KABUL: An American was among five people killed when gunmen stormed a downtown Kabul guesthouse, trapping several foreigners and triggering an hours-long overnight standoff with Afghan security forces, officials said Thursday.
No group immediately claimed responsibility for the siege on the Park Palace guesthouse, but it comes as the Taliban — who have previously attacked such properties frequented by foreigners — press their annual spring offensive.
The attack, which lasted around seven hours and triggered explosions and sporadic bursts of gunfire, comes as Afghan forces face their first fighting season against the insurgents without the full support of US-led foreign combat troops.
“Five people were killed including foreigners and Afghans in the attack on Park Palace guesthouse,” Kabul police chief Abdul Rahman Rahimi told reporters, adding that at least five others were wounded.
He did not offer a breakdown of the nationalities of those killed but the US embassy in Kabul confirmed one American fatality and the Indian ambassador tweeted that there were “a few Indian casualties” without specifying if they were wounded or had been killed.
“Our thoughts are with the families of the victims at this time. Out of respect for the families of those killed, we have no further information at this time,” embassy spokeswoman Monica Cummings told AFP.
Kabul deputy police chief Sayed Gul Agha Rohani said the siege ended when Afghan security forces killed three assailants but Rahimi gave a conflicting number on the number of attackers.
“So far we have identified one attacker, but we are looking to see if there were more. We are trying to find out the circumstances in which the attack took place. We need more investigation,” Rahimi said, adding that 54 people were rescued by security forces.
The Park Palace was due to host a concert by well-known Afghan classical singer Altaf Hussain, with several VIPs invited, when the gunfire started, a guesthouse employee told AFP.
The employee, who did not wish to be named, said he barricaded himself in a room in the building when the shootout began and heard several people screaming in the corridors as gunshots rang out.
The employee later managed to flee the Park Palace and said he saw at least five blood-covered bodies lying near the entrance.Roads leading up to the Park Palace, frequented by foreigners and international aid agency workers, were blocked by a large number of security personnel who arrived after the attack, according to an AFP photographer at the scene.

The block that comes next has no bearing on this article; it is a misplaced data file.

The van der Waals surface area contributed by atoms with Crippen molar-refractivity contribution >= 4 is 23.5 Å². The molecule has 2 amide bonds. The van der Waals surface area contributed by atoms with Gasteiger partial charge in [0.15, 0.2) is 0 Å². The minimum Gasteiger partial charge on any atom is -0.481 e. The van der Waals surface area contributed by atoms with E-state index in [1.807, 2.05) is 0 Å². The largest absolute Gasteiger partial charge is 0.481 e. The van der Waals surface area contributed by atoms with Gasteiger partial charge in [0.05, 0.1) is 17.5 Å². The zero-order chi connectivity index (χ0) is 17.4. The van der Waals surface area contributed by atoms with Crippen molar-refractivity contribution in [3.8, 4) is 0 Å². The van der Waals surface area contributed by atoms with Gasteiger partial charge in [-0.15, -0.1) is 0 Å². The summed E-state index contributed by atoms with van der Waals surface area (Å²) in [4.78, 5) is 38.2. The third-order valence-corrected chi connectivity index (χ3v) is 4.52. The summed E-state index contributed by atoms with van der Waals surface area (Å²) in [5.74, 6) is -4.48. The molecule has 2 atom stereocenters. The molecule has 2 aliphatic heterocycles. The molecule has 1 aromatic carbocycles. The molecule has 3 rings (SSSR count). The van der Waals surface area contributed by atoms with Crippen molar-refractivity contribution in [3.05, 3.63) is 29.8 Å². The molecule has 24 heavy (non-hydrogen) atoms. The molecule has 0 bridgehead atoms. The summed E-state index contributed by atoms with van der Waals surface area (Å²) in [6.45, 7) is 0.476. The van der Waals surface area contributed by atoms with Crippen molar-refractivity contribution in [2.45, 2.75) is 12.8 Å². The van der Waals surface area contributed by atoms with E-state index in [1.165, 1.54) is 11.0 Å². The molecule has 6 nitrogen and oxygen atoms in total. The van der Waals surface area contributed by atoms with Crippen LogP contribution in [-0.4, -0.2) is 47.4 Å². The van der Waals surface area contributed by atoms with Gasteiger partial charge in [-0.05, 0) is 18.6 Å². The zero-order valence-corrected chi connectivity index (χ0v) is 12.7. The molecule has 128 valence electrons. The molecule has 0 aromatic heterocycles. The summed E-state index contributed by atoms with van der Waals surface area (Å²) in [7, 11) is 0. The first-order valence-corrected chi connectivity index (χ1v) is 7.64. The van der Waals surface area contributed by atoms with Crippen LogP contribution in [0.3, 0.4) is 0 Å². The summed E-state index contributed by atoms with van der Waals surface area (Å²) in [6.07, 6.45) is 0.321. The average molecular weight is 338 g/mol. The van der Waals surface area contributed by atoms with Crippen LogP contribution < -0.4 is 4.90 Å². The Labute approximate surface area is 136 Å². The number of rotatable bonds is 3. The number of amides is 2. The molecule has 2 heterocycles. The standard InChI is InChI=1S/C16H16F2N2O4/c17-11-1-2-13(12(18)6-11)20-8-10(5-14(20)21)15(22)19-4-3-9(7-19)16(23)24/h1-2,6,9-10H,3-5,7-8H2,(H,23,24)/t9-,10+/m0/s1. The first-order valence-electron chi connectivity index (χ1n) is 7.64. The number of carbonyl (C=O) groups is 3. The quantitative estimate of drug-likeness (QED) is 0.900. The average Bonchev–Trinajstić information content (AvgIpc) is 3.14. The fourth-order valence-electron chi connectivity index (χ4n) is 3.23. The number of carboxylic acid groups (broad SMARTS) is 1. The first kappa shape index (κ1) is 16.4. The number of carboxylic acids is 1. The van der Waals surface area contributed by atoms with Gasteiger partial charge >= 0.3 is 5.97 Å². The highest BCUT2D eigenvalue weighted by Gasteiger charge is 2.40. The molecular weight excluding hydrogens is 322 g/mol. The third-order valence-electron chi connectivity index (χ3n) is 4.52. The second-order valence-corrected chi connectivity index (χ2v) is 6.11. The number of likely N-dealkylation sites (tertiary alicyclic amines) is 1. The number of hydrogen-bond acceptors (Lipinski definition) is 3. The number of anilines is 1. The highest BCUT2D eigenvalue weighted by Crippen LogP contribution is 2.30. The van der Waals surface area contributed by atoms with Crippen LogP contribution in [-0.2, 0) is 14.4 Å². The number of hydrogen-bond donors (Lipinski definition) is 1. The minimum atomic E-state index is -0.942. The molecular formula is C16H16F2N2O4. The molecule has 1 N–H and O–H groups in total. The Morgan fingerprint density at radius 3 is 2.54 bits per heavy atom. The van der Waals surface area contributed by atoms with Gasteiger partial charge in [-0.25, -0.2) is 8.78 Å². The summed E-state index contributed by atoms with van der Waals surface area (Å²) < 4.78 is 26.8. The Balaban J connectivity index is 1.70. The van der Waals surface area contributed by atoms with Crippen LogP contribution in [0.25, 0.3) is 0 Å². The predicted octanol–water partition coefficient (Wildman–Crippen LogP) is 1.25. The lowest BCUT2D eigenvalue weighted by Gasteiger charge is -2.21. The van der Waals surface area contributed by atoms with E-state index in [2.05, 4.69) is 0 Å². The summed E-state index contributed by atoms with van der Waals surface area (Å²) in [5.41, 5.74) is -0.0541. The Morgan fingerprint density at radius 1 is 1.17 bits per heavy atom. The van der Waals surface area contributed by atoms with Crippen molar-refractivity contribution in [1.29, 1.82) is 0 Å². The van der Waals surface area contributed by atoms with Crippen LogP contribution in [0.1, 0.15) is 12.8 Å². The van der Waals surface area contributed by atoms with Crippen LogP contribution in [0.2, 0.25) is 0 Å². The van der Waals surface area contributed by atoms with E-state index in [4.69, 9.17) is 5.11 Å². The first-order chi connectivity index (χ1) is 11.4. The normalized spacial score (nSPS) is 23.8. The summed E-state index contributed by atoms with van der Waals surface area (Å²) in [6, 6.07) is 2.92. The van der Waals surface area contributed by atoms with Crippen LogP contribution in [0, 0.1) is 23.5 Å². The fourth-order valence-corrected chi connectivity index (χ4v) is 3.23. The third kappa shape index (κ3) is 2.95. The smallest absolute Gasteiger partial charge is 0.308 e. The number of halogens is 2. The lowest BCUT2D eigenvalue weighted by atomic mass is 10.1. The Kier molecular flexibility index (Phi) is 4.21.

– Heavy gunfire –
Kabul police chief Rahimi, who was at the scene of the ongoing attack, had earlier said security forces faced heavy gunfire from the assailants.
The attack comes a day after a visit to Kabul by Pakistan Prime Minister Nawaz Sharif, who assured Afghanistan of Islamabad’s full support in its battle against the Taliban, saying “the enemies of Afghanistan cannot be the friends of Pakistan”.
His unusually strong remarks are the latest sign of a thaw in the once-frosty relationship between the two countries. Afghan officials have frequently accused longtime nemesis Pakistan of harboring and nurturing Taliban insurgents.
But Afghan President Ashraf Ghani has actively courted Pakistan since coming to power in what observers say is a calculated gambit to pressure the insurgents to the negotiating table.
The Taliban has been behind previous attacks on compounds and guesthouses occupied or frequented by foreigners, including at least two separate assaults in Kabul last November.
Militants also launched a major attack on a compound of the International Organization for Migration in 2013.
Along with guesthouses and compounds, the range of targets hit last year in Kabul included the Afghan capital’s most prestigious hotel and a restaurant popular with Western diplomats.
Taliban insurgents, who have waged a 13-year war to topple the US-backed Afghan government, launched their spring offensive across Afghanistan late last month, stepping up attacks on government and foreign targets.
This year marks the first fighting season in which Afghan forces are battling the insurgents without the full support of US-led foreign combat troops.